Thank you!

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fbirder
fbirder
in reply to Gambit62

Sorry, but that paper just says exactly what I said, with numbers.

Sublingual B12 raised levels to 288 pmol/L

Oral B12 raised levels to 286 pmol/L

There was no significant difference in concentrations between the treatment groups.

Exactly what I said. Absorption from sublingual was the same as from oral.

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palmier
palmier
in reply to fbirder

Perhaps the serum value after 4 weeks isn't a perfect measure of what is actually absorbed? There were no other symptoms to consider, no high MCV, MMA or homocysteine and there is no mentioning of peripheral neuropathy or SCDSC, it was all about normalising the serum value, which worked.

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fbirder
fbirder
in reply to palmier

Give people oral B12 and serum levels go up because it has been absorbed.

Give them sublingual B12 and the serum levels go up by the exact same amount because the exact same amount has been absorbed. If more had been absorbed then serum levels would be higher.

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palmier
palmier
in reply to fbirder

I still don't think the serum value alone is a good measure of how much was absorbed, because it increased a lot after one week, and much less or not at all the following weeks. A serum value of +200 pg/ml corresponds to no more than +0.5 mcg in 2.5 L serum, and they must have absorbed >10 times that every day.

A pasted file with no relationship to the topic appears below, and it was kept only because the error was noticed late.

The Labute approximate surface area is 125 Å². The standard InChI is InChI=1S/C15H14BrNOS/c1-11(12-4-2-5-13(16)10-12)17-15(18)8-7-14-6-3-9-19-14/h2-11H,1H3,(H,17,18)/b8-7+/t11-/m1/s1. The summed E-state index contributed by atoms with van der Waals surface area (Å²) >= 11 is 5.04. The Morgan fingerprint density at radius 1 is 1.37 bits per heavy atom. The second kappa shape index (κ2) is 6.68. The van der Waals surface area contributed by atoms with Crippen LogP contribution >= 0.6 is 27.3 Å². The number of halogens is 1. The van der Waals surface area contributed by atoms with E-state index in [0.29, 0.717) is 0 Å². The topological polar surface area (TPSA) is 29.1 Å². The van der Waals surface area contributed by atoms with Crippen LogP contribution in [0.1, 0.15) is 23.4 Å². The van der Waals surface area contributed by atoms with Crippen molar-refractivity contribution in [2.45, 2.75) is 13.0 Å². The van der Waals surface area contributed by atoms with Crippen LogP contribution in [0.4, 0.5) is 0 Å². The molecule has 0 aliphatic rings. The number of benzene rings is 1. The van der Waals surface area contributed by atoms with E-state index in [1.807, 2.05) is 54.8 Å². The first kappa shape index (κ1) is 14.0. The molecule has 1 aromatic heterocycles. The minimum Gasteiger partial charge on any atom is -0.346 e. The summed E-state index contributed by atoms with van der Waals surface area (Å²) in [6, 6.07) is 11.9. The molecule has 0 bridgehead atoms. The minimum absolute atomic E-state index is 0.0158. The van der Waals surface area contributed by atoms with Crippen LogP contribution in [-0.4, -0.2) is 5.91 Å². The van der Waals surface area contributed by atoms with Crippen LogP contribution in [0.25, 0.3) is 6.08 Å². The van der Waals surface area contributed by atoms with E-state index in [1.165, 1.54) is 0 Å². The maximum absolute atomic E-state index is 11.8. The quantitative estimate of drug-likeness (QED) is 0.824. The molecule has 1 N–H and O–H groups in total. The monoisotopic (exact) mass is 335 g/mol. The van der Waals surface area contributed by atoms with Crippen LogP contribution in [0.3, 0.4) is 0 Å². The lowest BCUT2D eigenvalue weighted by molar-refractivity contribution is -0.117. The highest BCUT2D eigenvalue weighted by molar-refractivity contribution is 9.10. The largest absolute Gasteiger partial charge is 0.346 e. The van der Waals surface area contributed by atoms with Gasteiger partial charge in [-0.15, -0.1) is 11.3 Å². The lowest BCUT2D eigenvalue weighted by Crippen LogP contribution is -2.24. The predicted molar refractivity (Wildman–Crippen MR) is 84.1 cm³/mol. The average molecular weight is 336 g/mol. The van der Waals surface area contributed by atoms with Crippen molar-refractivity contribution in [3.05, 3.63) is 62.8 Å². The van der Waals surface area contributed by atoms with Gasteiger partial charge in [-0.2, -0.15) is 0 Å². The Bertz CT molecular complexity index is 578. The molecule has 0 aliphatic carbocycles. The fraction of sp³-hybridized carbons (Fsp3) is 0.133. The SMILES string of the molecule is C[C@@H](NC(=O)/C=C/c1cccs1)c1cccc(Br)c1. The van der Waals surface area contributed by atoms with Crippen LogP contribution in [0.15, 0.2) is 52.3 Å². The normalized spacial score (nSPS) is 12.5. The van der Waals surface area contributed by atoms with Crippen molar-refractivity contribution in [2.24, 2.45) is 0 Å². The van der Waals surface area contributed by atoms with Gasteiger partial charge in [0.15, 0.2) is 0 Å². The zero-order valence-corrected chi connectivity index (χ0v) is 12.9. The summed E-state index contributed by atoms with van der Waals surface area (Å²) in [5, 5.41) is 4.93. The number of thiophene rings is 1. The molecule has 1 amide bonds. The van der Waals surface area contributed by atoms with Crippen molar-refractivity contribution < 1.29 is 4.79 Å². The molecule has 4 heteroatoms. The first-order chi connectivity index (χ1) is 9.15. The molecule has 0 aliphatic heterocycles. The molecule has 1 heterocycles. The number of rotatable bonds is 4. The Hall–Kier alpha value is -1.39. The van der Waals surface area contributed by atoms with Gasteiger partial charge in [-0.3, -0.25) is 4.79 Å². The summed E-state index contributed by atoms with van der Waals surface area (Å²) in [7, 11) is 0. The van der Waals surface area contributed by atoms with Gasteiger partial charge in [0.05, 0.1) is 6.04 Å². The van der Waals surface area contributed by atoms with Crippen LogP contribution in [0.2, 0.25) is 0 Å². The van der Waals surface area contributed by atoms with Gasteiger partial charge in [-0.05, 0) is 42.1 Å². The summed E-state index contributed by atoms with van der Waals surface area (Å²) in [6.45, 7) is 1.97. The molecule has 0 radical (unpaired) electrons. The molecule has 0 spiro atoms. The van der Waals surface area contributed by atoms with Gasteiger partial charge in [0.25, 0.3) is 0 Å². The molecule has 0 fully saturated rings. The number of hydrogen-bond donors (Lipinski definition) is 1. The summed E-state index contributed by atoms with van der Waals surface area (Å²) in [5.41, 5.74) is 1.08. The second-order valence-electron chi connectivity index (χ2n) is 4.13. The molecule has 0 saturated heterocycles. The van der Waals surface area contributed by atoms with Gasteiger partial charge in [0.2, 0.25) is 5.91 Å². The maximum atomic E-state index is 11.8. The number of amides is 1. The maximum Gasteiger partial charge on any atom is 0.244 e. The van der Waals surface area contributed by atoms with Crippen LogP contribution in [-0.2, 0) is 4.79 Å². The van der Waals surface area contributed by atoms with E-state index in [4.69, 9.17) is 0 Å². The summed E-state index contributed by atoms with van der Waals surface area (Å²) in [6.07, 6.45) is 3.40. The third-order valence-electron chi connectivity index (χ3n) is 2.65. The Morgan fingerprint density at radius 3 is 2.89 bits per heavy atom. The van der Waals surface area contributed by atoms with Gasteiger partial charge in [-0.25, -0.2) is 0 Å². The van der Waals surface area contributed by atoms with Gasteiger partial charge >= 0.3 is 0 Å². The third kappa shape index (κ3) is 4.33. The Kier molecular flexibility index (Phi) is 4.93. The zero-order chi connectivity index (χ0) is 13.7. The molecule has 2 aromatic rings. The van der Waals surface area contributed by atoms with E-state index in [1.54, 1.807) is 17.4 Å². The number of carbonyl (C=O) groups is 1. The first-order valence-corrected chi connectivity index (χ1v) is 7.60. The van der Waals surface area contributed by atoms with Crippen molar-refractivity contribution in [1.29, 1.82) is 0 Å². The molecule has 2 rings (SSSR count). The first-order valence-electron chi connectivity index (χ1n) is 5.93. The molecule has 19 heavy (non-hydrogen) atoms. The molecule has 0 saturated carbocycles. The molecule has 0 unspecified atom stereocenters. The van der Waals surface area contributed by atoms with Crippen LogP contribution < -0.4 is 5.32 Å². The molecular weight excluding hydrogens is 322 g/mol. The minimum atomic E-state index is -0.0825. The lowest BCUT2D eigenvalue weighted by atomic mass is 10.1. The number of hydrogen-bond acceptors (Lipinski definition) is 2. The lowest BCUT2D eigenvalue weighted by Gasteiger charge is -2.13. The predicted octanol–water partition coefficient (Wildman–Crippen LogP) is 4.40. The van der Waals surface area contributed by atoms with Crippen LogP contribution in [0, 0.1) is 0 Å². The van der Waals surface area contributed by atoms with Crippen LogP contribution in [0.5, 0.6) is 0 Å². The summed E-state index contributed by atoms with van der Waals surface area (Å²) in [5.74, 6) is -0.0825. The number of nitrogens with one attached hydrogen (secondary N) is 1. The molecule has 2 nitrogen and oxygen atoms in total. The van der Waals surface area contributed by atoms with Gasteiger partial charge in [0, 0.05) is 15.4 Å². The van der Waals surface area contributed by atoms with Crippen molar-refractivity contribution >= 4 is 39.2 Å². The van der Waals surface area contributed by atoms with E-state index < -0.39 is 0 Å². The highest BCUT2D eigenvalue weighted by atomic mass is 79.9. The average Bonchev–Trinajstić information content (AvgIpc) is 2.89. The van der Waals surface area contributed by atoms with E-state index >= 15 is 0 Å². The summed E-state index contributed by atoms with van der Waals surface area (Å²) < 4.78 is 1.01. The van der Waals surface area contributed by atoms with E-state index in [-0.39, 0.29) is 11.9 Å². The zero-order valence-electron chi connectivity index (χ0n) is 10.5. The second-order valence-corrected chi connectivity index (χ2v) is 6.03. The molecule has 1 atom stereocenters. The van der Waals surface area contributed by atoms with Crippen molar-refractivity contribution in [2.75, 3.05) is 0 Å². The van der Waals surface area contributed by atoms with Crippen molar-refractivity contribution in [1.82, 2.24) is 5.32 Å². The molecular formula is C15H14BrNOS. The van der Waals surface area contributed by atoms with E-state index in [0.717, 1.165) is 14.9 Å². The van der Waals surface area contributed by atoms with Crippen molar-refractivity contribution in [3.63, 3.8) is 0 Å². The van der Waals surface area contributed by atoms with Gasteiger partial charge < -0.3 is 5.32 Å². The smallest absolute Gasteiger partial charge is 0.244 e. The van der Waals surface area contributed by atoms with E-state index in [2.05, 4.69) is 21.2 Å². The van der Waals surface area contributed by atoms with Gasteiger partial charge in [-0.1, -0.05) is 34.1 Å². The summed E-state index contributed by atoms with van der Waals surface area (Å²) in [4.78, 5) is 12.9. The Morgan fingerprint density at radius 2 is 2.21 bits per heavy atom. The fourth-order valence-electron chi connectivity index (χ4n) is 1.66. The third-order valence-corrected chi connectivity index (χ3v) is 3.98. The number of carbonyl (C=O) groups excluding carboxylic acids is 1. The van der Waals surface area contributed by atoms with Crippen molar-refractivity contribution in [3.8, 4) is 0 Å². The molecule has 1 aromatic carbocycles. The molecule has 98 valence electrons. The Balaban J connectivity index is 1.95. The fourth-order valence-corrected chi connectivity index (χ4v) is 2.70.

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palmier

If you don't have an absorption problem it might be even more efficient to buy 10 mcg tablets and spread them out through the day, because as fbirder pointed out there's a limit to how much can be absorbed each time.

Do you know why you are deficient? If it's because of diet or absorption problem?

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BadHare

My acne outbreak went away after a few months of injecting hydroxocobalamin. It’s worth sticking with the sublinguals to see if yours clears up rather than risk low B12.

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Gambit62
Gambit62Administrator

take the tablets that you have from the chemist.

As has been said a number of times now, they will be more efficient than large dose oral,unless you have an absorption problem.

If you do have an absorption problem they won't do anything so it will make it clear that you do have an absorption problem if you stick with them rather than going for large dose sublinguals which can make it difficult to see what is really going on.

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Sarahlouise1980

Thank you gambit62. Shall I start with one 50mcg tablet a day?

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Sarahlouise1980

If I stuck with the 1000mcg sublingual would the acne clear eventually?

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Gambit62
Gambit62Administrator
in reply to Sarahlouise1980